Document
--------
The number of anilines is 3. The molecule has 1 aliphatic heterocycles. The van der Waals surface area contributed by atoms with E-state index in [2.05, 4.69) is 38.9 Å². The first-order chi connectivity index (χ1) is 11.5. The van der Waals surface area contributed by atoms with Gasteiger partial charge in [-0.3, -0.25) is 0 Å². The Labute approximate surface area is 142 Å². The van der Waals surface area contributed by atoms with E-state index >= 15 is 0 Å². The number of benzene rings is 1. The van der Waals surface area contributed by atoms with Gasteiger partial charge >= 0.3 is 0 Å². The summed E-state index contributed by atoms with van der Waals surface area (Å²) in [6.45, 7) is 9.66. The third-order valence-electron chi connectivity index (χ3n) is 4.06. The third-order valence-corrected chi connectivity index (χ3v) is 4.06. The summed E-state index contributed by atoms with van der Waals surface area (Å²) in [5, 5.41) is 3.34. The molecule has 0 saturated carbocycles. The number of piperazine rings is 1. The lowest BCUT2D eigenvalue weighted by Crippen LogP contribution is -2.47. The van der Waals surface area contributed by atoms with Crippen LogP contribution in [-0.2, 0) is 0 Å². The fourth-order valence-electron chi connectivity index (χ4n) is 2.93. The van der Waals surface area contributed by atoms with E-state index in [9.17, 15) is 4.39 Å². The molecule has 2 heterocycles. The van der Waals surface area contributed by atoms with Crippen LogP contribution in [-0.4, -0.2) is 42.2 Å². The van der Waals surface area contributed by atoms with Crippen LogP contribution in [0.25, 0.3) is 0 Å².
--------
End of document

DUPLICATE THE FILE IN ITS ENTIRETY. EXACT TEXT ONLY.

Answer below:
The number of anilines is 3. The molecule has 1 aliphatic heterocycles. The van der Waals surface area contributed by atoms with E-state index in [2.05, 4.69) is 38.9 Å². The first-order chi connectivity index (χ1) is 11.5. The van der Waals surface area contributed by atoms with Gasteiger partial charge in [-0.3, -0.25) is 0 Å². The Labute approximate surface area is 142 Å². The van der Waals surface area contributed by atoms with E-state index >= 15 is 0 Å². The number of benzene rings is 1. The van der Waals surface area contributed by atoms with Gasteiger partial charge >= 0.3 is 0 Å². The summed E-state index contributed by atoms with van der Waals surface area (Å²) in [6.45, 7) is 9.66. The third-order valence-electron chi connectivity index (χ3n) is 4.06. The third-order valence-corrected chi connectivity index (χ3v) is 4.06. The summed E-state index contributed by atoms with van der Waals surface area (Å²) in [5, 5.41) is 3.34. The molecule has 0 saturated carbocycles. The number of piperazine rings is 1. The lowest BCUT2D eigenvalue weighted by Crippen LogP contribution is -2.47. The van der Waals surface area contributed by atoms with Crippen LogP contribution in [-0.2, 0) is 0 Å². The fourth-order valence-electron chi connectivity index (χ4n) is 2.93. The van der Waals surface area contributed by atoms with E-state index in [9.17, 15) is 4.39 Å². The molecule has 2 heterocycles. The van der Waals surface area contributed by atoms with Crippen LogP contribution in [-0.4, -0.2) is 42.2 Å². The van der Waals surface area contributed by atoms with Crippen LogP contribution in [0.25, 0.3) is 0 Å².